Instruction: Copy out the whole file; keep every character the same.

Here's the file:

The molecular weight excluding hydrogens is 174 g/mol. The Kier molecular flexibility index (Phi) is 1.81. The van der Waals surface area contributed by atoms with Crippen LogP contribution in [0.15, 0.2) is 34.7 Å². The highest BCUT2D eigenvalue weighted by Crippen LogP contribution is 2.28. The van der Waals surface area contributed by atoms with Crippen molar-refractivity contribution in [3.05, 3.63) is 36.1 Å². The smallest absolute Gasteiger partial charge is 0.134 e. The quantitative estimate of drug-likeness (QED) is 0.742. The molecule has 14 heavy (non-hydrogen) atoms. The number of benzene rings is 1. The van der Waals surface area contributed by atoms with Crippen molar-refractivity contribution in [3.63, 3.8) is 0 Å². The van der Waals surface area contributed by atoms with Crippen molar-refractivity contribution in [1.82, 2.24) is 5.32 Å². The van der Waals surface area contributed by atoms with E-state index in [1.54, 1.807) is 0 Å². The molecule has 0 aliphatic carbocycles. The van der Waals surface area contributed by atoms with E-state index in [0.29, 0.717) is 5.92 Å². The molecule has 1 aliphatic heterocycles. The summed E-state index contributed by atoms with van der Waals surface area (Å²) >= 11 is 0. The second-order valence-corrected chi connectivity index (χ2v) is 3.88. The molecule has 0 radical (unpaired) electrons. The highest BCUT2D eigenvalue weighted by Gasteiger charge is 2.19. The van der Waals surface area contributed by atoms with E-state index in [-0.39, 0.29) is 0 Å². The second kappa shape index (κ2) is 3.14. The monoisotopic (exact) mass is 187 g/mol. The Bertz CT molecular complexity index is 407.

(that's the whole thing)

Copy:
The molecular weight excluding hydrogens is 174 g/mol. The Kier molecular flexibility index (Phi) is 1.81. The van der Waals surface area contributed by atoms with Crippen LogP contribution in [0.15, 0.2) is 34.7 Å². The highest BCUT2D eigenvalue weighted by Crippen LogP contribution is 2.28. The van der Waals surface area contributed by atoms with Crippen molar-refractivity contribution in [3.05, 3.63) is 36.1 Å². The smallest absolute Gasteiger partial charge is 0.134 e. The quantitative estimate of drug-likeness (QED) is 0.742. The molecule has 14 heavy (non-hydrogen) atoms. The number of benzene rings is 1. The van der Waals surface area contributed by atoms with Crippen molar-refractivity contribution in [3.63, 3.8) is 0 Å². The van der Waals surface area contributed by atoms with Crippen molar-refractivity contribution in [1.82, 2.24) is 5.32 Å². The van der Waals surface area contributed by atoms with E-state index in [1.54, 1.807) is 0 Å². The molecule has 0 aliphatic carbocycles. The van der Waals surface area contributed by atoms with E-state index in [0.29, 0.717) is 5.92 Å². The molecule has 1 aliphatic heterocycles. The summed E-state index contributed by atoms with van der Waals surface area (Å²) >= 11 is 0. The second-order valence-corrected chi connectivity index (χ2v) is 3.88. The molecule has 0 radical (unpaired) electrons. The highest BCUT2D eigenvalue weighted by Gasteiger charge is 2.19. The van der Waals surface area contributed by atoms with E-state index in [-0.39, 0.29) is 0 Å². The second kappa shape index (κ2) is 3.14. The monoisotopic (exact) mass is 187 g/mol. The Bertz CT molecular complexity index is 407.